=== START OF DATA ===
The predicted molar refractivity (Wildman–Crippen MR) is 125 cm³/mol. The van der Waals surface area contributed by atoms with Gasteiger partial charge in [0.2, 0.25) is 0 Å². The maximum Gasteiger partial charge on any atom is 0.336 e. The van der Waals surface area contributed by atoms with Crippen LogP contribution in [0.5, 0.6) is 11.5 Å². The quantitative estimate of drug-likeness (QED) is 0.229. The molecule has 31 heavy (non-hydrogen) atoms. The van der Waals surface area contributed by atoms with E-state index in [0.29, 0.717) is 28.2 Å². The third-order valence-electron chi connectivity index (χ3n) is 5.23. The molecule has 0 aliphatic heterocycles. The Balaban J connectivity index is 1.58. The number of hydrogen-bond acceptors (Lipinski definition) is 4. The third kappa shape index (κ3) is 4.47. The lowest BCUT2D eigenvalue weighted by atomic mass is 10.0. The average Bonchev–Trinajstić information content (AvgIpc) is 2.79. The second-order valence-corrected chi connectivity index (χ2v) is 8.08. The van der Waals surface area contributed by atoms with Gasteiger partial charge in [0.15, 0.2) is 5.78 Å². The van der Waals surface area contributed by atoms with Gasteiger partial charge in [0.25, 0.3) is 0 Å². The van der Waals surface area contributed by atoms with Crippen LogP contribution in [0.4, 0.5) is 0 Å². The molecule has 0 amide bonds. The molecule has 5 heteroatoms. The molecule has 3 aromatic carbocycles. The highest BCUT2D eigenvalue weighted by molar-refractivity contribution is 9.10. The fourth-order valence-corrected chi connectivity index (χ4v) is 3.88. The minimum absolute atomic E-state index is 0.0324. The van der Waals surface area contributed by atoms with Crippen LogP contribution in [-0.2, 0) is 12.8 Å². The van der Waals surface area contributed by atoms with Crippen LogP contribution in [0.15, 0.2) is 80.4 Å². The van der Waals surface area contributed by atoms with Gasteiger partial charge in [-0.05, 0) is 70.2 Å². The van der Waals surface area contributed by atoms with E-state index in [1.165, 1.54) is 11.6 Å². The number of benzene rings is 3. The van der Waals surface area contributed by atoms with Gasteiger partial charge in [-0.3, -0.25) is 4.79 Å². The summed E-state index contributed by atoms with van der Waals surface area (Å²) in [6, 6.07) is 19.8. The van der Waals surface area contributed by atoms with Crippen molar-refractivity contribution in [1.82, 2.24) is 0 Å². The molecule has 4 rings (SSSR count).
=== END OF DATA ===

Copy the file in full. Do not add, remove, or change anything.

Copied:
The predicted molar refractivity (Wildman–Crippen MR) is 125 cm³/mol. The van der Waals surface area contributed by atoms with Gasteiger partial charge in [0.2, 0.25) is 0 Å². The maximum Gasteiger partial charge on any atom is 0.336 e. The van der Waals surface area contributed by atoms with Crippen LogP contribution in [0.5, 0.6) is 11.5 Å². The quantitative estimate of drug-likeness (QED) is 0.229. The molecule has 31 heavy (non-hydrogen) atoms. The van der Waals surface area contributed by atoms with E-state index in [0.29, 0.717) is 28.2 Å². The third-order valence-electron chi connectivity index (χ3n) is 5.23. The molecule has 0 aliphatic heterocycles. The Balaban J connectivity index is 1.58. The number of hydrogen-bond acceptors (Lipinski definition) is 4. The third kappa shape index (κ3) is 4.47. The lowest BCUT2D eigenvalue weighted by atomic mass is 10.0. The average Bonchev–Trinajstić information content (AvgIpc) is 2.79. The second-order valence-corrected chi connectivity index (χ2v) is 8.08. The van der Waals surface area contributed by atoms with Gasteiger partial charge in [0.15, 0.2) is 5.78 Å². The van der Waals surface area contributed by atoms with Gasteiger partial charge in [0.25, 0.3) is 0 Å². The van der Waals surface area contributed by atoms with Crippen LogP contribution in [0.4, 0.5) is 0 Å². The molecule has 0 amide bonds. The molecule has 5 heteroatoms. The molecule has 3 aromatic carbocycles. The highest BCUT2D eigenvalue weighted by molar-refractivity contribution is 9.10. The fourth-order valence-corrected chi connectivity index (χ4v) is 3.88. The minimum absolute atomic E-state index is 0.0324. The van der Waals surface area contributed by atoms with Crippen LogP contribution in [-0.2, 0) is 12.8 Å². The van der Waals surface area contributed by atoms with Crippen LogP contribution in [0.15, 0.2) is 80.4 Å². The van der Waals surface area contributed by atoms with Gasteiger partial charge in [-0.05, 0) is 70.2 Å². The van der Waals surface area contributed by atoms with E-state index in [1.165, 1.54) is 11.6 Å². The number of benzene rings is 3. The van der Waals surface area contributed by atoms with Gasteiger partial charge in [-0.3, -0.25) is 4.79 Å². The summed E-state index contributed by atoms with van der Waals surface area (Å²) in [6, 6.07) is 19.8. The van der Waals surface area contributed by atoms with Crippen molar-refractivity contribution in [1.82, 2.24) is 0 Å². The molecule has 4 rings (SSSR count).